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Total Force Initiative creates 147th Operations Group, Det. 1, at 558th FTS

An instructor sits next to a student at a tabletop simulator to help guide him with proper procedures. This simulator is specifically to help train sensor operators. It has a keyboard and three levers.

Master Sgt. Lady, 147th Operations Group/Detachment 1 Superintendent and Basic Sensor Operator Course (BSOC) instructor, Joint Base San Antonio-Randolph, guides Senior Airman Kyle, BSOC student, 147th Attack Wing, Ellington Field, Houston, Texas, through a tabletop simulator Oct. 23, 2019, at the 558th Flying Training Squadron, JBSA-Randolph. The 558th provides three different simulators to enhance the learning capability for students during their RPA and sensor operator training there. (U.S Air Force photo by Airman 1st Class Shelby Pruitt)

Photo of Texas State Representative Dan Flynn shaking hands with Lt. Col. Jason Green, Texas Air National Guard 147th Operation Group Detachment 1 commander inside the foyer of the 558th Flying Training Squadron.

Lt. Col. Jason Green, Texas Air National Guard 147th Operation Group Detachment 1 commander, greets Texas State Representative Dan Flynn at the 558th Flying Training Squadron July 9, 2019 at Joint Base San Antonio-Randolph, Texas. Rep. Flynn is the chairman of the Texas Defense and Veteran’s Affairs Committee. (U.S. Air Force photo by Benjamin Faske)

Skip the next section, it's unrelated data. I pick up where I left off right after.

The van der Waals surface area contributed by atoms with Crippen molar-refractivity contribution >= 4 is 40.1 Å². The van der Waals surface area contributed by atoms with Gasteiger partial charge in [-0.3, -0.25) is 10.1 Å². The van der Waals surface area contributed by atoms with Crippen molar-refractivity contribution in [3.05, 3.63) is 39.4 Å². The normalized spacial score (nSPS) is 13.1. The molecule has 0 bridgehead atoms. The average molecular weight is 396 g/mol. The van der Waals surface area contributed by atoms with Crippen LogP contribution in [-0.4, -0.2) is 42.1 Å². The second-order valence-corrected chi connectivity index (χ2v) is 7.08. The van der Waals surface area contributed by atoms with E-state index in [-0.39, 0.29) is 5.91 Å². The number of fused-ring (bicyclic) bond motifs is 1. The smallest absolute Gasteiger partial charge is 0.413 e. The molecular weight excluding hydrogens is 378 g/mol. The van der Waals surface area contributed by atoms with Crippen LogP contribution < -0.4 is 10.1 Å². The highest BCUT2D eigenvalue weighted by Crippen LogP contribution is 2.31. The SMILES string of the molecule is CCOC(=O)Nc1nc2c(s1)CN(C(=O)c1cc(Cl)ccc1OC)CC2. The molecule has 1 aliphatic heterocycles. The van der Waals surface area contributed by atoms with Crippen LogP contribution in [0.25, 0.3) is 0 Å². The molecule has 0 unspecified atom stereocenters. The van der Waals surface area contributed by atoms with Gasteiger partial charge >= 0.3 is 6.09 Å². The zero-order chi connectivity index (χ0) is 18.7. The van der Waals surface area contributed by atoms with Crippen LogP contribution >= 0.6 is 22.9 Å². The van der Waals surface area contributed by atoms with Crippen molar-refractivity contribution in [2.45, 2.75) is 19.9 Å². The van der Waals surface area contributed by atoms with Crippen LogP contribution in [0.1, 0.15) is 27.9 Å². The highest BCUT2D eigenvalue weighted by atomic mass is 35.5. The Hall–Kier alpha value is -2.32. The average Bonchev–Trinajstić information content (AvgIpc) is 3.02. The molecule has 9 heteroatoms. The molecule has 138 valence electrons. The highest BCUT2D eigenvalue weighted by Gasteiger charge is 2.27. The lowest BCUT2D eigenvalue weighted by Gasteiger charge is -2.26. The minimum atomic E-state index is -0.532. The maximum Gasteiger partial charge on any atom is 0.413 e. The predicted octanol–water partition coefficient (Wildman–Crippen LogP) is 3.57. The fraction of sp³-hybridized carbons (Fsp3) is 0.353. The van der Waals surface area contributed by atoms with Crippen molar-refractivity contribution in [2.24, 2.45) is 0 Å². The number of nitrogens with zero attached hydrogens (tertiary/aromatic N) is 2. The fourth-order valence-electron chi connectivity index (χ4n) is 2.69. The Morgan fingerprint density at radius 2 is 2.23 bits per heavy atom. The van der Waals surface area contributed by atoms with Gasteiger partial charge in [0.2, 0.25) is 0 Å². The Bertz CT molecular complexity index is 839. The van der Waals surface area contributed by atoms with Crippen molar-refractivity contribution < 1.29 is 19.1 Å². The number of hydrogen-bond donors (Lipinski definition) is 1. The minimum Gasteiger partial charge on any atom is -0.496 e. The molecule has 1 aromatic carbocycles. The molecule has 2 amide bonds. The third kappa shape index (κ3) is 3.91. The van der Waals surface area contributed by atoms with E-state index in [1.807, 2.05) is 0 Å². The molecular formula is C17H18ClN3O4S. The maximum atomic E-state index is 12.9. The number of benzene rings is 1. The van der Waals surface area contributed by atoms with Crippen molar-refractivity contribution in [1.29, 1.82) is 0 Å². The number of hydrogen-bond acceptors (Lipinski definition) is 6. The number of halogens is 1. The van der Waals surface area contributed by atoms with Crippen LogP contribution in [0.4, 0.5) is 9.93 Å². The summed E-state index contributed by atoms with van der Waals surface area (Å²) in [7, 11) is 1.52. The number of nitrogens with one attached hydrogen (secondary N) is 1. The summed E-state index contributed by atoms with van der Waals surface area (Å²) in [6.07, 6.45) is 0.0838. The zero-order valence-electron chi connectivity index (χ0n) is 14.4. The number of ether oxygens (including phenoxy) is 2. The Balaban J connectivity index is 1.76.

An instructor pilot sits at a console with two monitors that depict cockpit instruments on the left screen and a map of Randolph Air Force Base on the right. Directly infront of him is a simulator cockpit occupied by a student pilot.

Maj. Tim, 558th Flying Training Squadron Remotely Piloted Aircraft instrument qualification instructor pilot, Joint Base San Antonio-Randolph, oversees and teaches 2nd Lt. Ethan, 111th Attack Wing, RPA Student, Horsham Air National Guard Station, Pa., Oct. 23, 2019, in the Texan T-6 Simulator. A section of the RPA student training curriculum requires students to complete instrument qualification using a variant of the T-6 simulator to gain universally applicable pilot in command and airmanship skills along with expertise in instrument flying. (U.S Air Force photo by Airman 1st Class Shelby Pruitt)